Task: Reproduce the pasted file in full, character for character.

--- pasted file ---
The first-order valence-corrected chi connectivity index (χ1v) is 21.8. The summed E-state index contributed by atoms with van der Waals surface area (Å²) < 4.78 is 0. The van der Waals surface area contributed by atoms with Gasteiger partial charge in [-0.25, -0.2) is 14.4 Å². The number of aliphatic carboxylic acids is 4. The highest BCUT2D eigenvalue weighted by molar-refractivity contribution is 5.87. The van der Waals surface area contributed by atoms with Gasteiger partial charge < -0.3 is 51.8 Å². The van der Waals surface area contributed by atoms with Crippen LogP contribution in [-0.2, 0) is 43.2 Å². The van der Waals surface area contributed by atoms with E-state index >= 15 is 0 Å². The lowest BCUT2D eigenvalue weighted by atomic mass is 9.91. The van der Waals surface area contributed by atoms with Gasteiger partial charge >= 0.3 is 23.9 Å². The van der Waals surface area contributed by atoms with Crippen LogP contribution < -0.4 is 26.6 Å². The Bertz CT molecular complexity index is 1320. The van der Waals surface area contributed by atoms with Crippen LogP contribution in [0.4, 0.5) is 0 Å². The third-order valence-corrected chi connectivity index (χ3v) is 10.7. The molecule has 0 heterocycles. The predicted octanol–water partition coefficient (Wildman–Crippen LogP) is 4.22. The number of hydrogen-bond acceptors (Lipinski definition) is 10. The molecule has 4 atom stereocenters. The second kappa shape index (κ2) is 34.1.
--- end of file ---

The first-order valence-corrected chi connectivity index (χ1v) is 21.8. The summed E-state index contributed by atoms with van der Waals surface area (Å²) < 4.78 is 0. The van der Waals surface area contributed by atoms with Gasteiger partial charge in [-0.25, -0.2) is 14.4 Å². The number of aliphatic carboxylic acids is 4. The highest BCUT2D eigenvalue weighted by molar-refractivity contribution is 5.87. The van der Waals surface area contributed by atoms with Gasteiger partial charge < -0.3 is 51.8 Å². The van der Waals surface area contributed by atoms with Crippen LogP contribution in [-0.2, 0) is 43.2 Å². The van der Waals surface area contributed by atoms with E-state index >= 15 is 0 Å². The lowest BCUT2D eigenvalue weighted by atomic mass is 9.91. The van der Waals surface area contributed by atoms with Gasteiger partial charge >= 0.3 is 23.9 Å². The van der Waals surface area contributed by atoms with Crippen LogP contribution < -0.4 is 26.6 Å². The Bertz CT molecular complexity index is 1320. The van der Waals surface area contributed by atoms with Crippen LogP contribution in [0.4, 0.5) is 0 Å². The third-order valence-corrected chi connectivity index (χ3v) is 10.7. The molecule has 0 heterocycles. The predicted octanol–water partition coefficient (Wildman–Crippen LogP) is 4.22. The number of hydrogen-bond acceptors (Lipinski definition) is 10. The molecule has 4 atom stereocenters. The second kappa shape index (κ2) is 34.1.